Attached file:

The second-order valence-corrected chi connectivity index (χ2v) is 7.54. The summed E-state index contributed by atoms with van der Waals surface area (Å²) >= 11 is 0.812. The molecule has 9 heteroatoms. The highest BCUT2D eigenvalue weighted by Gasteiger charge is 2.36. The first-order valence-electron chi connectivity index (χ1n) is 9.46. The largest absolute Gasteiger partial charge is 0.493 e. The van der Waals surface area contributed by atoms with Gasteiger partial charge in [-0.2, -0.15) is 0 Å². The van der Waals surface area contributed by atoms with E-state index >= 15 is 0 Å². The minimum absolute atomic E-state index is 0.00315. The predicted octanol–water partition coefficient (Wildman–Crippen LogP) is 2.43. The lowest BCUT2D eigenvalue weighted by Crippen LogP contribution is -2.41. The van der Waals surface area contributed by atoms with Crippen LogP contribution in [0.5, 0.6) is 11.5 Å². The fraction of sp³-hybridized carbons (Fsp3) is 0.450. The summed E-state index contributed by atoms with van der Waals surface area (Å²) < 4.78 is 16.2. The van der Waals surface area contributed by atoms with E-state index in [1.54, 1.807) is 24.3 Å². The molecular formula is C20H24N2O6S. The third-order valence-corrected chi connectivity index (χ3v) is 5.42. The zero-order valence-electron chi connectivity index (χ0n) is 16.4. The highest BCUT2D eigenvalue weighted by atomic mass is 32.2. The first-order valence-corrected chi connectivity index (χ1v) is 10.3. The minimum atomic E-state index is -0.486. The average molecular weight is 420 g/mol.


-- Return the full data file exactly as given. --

The second-order valence-corrected chi connectivity index (χ2v) is 7.54. The summed E-state index contributed by atoms with van der Waals surface area (Å²) >= 11 is 0.812. The molecule has 9 heteroatoms. The highest BCUT2D eigenvalue weighted by Gasteiger charge is 2.36. The first-order valence-electron chi connectivity index (χ1n) is 9.46. The largest absolute Gasteiger partial charge is 0.493 e. The van der Waals surface area contributed by atoms with Gasteiger partial charge in [-0.2, -0.15) is 0 Å². The van der Waals surface area contributed by atoms with E-state index >= 15 is 0 Å². The minimum absolute atomic E-state index is 0.00315. The predicted octanol–water partition coefficient (Wildman–Crippen LogP) is 2.43. The lowest BCUT2D eigenvalue weighted by Crippen LogP contribution is -2.41. The van der Waals surface area contributed by atoms with Crippen LogP contribution in [0.5, 0.6) is 11.5 Å². The fraction of sp³-hybridized carbons (Fsp3) is 0.450. The summed E-state index contributed by atoms with van der Waals surface area (Å²) < 4.78 is 16.2. The van der Waals surface area contributed by atoms with E-state index in [1.54, 1.807) is 24.3 Å². The molecular formula is C20H24N2O6S. The third-order valence-corrected chi connectivity index (χ3v) is 5.42. The zero-order valence-electron chi connectivity index (χ0n) is 16.4. The highest BCUT2D eigenvalue weighted by atomic mass is 32.2. The first-order valence-corrected chi connectivity index (χ1v) is 10.3. The minimum atomic E-state index is -0.486. The average molecular weight is 420 g/mol.